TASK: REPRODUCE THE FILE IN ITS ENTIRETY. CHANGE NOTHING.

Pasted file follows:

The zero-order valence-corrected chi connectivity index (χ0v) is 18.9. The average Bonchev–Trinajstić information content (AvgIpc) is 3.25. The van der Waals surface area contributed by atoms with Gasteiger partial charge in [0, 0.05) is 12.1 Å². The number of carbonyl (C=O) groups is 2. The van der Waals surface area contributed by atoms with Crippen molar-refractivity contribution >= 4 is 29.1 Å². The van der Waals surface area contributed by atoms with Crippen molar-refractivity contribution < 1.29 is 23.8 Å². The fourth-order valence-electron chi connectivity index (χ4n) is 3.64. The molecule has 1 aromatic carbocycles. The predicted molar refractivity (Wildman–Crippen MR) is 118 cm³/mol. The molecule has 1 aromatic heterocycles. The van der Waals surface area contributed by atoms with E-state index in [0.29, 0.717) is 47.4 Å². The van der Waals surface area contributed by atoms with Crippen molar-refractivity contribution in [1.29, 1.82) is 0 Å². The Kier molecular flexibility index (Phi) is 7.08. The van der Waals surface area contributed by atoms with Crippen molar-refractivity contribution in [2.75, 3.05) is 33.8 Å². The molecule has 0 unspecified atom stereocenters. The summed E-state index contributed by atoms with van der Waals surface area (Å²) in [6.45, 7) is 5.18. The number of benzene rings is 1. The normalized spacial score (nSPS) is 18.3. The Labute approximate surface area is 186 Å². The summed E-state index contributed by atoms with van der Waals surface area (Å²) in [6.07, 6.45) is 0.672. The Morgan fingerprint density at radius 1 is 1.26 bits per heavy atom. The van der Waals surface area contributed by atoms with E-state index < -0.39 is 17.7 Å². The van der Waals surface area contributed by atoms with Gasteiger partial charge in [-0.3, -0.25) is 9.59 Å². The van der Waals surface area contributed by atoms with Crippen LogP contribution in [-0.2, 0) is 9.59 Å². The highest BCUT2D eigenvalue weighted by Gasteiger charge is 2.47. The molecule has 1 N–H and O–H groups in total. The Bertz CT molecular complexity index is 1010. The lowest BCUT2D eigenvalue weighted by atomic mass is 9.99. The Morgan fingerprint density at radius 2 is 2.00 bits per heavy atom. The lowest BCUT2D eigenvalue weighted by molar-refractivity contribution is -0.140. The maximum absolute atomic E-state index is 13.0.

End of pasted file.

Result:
The zero-order valence-corrected chi connectivity index (χ0v) is 18.9. The average Bonchev–Trinajstić information content (AvgIpc) is 3.25. The van der Waals surface area contributed by atoms with Gasteiger partial charge in [0, 0.05) is 12.1 Å². The number of carbonyl (C=O) groups is 2. The van der Waals surface area contributed by atoms with Crippen molar-refractivity contribution >= 4 is 29.1 Å². The van der Waals surface area contributed by atoms with Crippen molar-refractivity contribution < 1.29 is 23.8 Å². The fourth-order valence-electron chi connectivity index (χ4n) is 3.64. The molecule has 1 aromatic carbocycles. The predicted molar refractivity (Wildman–Crippen MR) is 118 cm³/mol. The molecule has 1 aromatic heterocycles. The van der Waals surface area contributed by atoms with E-state index in [0.29, 0.717) is 47.4 Å². The van der Waals surface area contributed by atoms with Crippen molar-refractivity contribution in [1.29, 1.82) is 0 Å². The Kier molecular flexibility index (Phi) is 7.08. The van der Waals surface area contributed by atoms with Crippen molar-refractivity contribution in [2.75, 3.05) is 33.8 Å². The molecule has 0 unspecified atom stereocenters. The summed E-state index contributed by atoms with van der Waals surface area (Å²) in [6.45, 7) is 5.18. The number of benzene rings is 1. The normalized spacial score (nSPS) is 18.3. The Labute approximate surface area is 186 Å². The summed E-state index contributed by atoms with van der Waals surface area (Å²) in [6.07, 6.45) is 0.672. The Morgan fingerprint density at radius 1 is 1.26 bits per heavy atom. The van der Waals surface area contributed by atoms with E-state index < -0.39 is 17.7 Å². The van der Waals surface area contributed by atoms with Gasteiger partial charge in [-0.3, -0.25) is 9.59 Å². The van der Waals surface area contributed by atoms with Crippen LogP contribution in [-0.2, 0) is 9.59 Å². The highest BCUT2D eigenvalue weighted by Gasteiger charge is 2.47. The molecule has 1 N–H and O–H groups in total. The Bertz CT molecular complexity index is 1010. The lowest BCUT2D eigenvalue weighted by atomic mass is 9.99. The Morgan fingerprint density at radius 2 is 2.00 bits per heavy atom. The lowest BCUT2D eigenvalue weighted by molar-refractivity contribution is -0.140. The maximum absolute atomic E-state index is 13.0.